Jury begins deliberating in trial of Sabina’s alleged killer
DURING HIS closing argument Tuesday in the trial of Sabina Rose O’Donnell’s alleged killer, a city prosecutor seized on DNA evidence that linked Donte Johnson to her 2010 rape and murder. A defense attorney, for his part, said that the “feeble-minded” Johnson may have been “one can short of a sixpack” but that he was not guilty.
DURING HIS closing argument Tuesday in the trial of Sabina Rose O'Donnell's alleged killer, a city prosecutor seized on DNA evidence that linked Donte Johnson to her 2010 rape and murder.
A defense attorney, for his part, said that the "feeble-minded" Johnson may have been "one can short of a sixpack" but that he was not guilty.
The arguments, delivered to a packed Philadelphia courtroom, were followed by jury instructions from Common Pleas Judge Glenn Bronson. The jury deliberated for about two hours before going home for the day.
Johnson, 20, is accused of stalking the 20-year-old Northern Liberties waitress as she rode a borrowed bicycle home on Girard Avenue early on June 2, 2010. Johnson allegedly dragged her from the front of her apartment building at 4th Street and Girard Avenue to a rear lot, where, prosecutors contend, he tore off her clothes, beat, raped and strangled her with her bra strap.
Despite what prosecutors allege was a large quantity of Johnson's semen found in and around the victim's body, defense attorney Gary Server railed against the accuracy of that evidence, and against DNA evidence in general. Mistakes can be made in the lab when DNA is tested, he said, and the prosecution presented no evidence that the machines used to process his client's sample had been working properly.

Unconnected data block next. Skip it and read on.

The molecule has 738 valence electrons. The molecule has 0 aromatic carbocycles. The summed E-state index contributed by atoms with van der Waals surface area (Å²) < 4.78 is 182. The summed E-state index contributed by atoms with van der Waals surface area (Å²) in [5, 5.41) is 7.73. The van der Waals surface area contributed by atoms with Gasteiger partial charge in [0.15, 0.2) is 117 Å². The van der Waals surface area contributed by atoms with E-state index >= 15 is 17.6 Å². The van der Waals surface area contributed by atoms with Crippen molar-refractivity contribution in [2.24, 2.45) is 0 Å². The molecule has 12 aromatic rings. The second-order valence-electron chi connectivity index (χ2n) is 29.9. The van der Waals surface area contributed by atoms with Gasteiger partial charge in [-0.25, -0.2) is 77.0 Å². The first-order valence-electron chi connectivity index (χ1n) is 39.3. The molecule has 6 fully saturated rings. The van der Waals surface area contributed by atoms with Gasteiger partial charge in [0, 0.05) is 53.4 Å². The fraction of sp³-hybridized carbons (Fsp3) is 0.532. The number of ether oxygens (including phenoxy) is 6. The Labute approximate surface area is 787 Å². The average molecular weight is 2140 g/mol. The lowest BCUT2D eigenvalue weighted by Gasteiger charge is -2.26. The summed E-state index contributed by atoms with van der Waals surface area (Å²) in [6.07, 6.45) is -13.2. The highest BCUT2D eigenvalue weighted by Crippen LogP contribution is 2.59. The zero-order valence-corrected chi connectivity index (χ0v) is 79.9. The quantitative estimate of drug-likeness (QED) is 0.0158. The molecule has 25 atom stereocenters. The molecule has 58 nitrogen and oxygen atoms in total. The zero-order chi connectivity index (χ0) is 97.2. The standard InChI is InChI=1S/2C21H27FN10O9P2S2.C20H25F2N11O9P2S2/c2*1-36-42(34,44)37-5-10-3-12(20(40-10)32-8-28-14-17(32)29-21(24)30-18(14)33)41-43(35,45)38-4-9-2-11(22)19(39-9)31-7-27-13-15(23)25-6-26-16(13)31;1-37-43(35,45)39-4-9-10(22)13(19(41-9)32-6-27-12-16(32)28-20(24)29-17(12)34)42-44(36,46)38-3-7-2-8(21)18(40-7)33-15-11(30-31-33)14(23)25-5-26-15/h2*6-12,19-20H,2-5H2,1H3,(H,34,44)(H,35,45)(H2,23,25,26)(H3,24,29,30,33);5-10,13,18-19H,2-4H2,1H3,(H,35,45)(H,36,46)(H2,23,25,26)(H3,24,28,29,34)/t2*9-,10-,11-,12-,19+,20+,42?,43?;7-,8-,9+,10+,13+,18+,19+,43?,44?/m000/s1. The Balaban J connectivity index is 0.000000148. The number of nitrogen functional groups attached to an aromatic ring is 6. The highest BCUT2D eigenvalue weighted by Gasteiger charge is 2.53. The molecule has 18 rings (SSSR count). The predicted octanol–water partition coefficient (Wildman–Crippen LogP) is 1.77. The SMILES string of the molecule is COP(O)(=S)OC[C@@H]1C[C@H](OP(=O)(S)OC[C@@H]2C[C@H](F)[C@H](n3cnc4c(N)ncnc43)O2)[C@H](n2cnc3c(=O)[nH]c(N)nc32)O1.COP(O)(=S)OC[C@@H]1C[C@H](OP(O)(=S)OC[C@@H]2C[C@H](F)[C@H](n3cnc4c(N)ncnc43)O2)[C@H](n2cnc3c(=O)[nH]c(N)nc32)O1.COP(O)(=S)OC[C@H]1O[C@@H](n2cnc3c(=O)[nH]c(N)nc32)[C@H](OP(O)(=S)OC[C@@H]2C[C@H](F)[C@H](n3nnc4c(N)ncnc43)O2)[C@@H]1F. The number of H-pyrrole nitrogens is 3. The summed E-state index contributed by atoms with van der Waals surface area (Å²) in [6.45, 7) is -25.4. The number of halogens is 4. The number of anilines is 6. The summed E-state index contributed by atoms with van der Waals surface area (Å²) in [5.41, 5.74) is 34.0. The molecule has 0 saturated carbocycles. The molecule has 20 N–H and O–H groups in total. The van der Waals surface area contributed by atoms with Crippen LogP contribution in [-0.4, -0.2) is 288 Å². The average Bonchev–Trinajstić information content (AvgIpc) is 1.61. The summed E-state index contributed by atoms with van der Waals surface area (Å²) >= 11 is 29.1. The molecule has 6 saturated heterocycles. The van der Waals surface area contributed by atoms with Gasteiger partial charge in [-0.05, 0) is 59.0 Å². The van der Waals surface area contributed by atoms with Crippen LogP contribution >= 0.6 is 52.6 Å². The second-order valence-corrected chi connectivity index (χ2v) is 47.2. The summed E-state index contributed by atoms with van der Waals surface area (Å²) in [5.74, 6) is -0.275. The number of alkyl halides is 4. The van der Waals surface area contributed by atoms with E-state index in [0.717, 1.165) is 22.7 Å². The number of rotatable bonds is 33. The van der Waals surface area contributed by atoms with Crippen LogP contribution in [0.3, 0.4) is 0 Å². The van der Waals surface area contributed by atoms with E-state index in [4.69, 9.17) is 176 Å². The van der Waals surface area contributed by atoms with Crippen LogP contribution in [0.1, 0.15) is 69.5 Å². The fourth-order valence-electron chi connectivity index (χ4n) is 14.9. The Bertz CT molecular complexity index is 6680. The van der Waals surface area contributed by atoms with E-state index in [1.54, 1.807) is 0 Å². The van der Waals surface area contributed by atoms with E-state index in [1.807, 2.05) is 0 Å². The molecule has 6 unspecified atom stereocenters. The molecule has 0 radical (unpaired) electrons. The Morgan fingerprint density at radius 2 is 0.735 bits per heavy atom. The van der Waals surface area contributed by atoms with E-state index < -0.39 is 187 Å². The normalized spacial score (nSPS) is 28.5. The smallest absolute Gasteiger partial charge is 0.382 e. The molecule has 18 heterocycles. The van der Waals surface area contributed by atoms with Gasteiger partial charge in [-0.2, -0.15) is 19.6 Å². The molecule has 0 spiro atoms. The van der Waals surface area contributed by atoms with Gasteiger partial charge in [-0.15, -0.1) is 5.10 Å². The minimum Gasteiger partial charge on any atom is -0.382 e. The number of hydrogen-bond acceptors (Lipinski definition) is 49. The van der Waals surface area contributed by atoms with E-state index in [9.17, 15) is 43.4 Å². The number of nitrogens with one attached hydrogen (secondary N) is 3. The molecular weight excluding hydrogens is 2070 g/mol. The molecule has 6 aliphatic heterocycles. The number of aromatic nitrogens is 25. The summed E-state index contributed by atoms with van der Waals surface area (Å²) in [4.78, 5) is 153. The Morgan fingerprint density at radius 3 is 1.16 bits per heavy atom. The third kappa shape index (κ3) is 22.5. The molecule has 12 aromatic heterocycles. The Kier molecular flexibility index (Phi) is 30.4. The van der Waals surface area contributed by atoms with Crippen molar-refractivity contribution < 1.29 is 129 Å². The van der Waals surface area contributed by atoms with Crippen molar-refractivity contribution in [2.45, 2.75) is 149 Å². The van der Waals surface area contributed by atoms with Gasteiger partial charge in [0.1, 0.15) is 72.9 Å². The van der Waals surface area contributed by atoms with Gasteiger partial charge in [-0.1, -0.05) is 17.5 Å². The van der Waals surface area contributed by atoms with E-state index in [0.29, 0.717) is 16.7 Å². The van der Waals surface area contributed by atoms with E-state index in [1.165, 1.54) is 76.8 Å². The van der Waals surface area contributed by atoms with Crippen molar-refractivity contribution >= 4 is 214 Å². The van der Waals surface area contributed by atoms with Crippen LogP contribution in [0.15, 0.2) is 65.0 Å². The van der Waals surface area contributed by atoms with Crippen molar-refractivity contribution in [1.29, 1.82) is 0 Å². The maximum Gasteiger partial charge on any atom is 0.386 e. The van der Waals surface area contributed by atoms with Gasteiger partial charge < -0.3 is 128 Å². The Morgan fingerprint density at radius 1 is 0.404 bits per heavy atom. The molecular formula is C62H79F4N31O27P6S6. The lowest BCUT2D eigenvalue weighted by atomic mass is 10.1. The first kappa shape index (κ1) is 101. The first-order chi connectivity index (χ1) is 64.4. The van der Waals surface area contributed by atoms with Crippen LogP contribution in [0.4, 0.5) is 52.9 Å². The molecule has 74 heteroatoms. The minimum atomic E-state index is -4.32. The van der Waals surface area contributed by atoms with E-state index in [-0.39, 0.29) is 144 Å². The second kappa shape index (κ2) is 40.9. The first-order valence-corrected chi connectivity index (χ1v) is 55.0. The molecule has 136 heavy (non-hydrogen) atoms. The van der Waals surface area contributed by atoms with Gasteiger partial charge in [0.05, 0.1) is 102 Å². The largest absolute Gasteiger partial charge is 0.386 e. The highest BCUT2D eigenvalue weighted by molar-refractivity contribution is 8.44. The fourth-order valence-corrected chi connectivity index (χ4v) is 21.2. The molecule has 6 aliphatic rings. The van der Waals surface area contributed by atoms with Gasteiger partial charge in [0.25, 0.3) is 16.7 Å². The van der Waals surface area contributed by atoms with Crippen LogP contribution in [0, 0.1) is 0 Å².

"DNA science is one of those sciences that has the tendency to mislead you," said Server.
He also told the jury to disregard the police statement in which Johnson had confessed to dragging O'Donnell to the vacant lot and raping her. He said the language and syntax in the statement could not have been made by Johnson, whom a defense expert witness testified has brain damage and functions at the intellectual level of an 11-year-old.
"Justice for Sabina doesn't mean convicting the wrong person. That would not be justice. We need to find the right person who did this," Server said.
"How dare anyone talk about justice for Sabina!" Assistant District Attorney Richard Sax said during his closing argument. "Don't you get it? Don't you understand, there will never be justice for Sabina."
Sax said it was nearly statistically impossible for anyone but Johnson to have been the person whose DNA was found.
He said the multiple lies Johnson told to police before confessing are an indication that he does not have brain damage and is not mentally handicapped, as his attorneys asserted.
"There are no words that adequately describe the monstrous acts of Donte Johnson," Sax said. n
Mensah M. Dean, contact him at 215-568-8278 or firstname.lastname@example.org.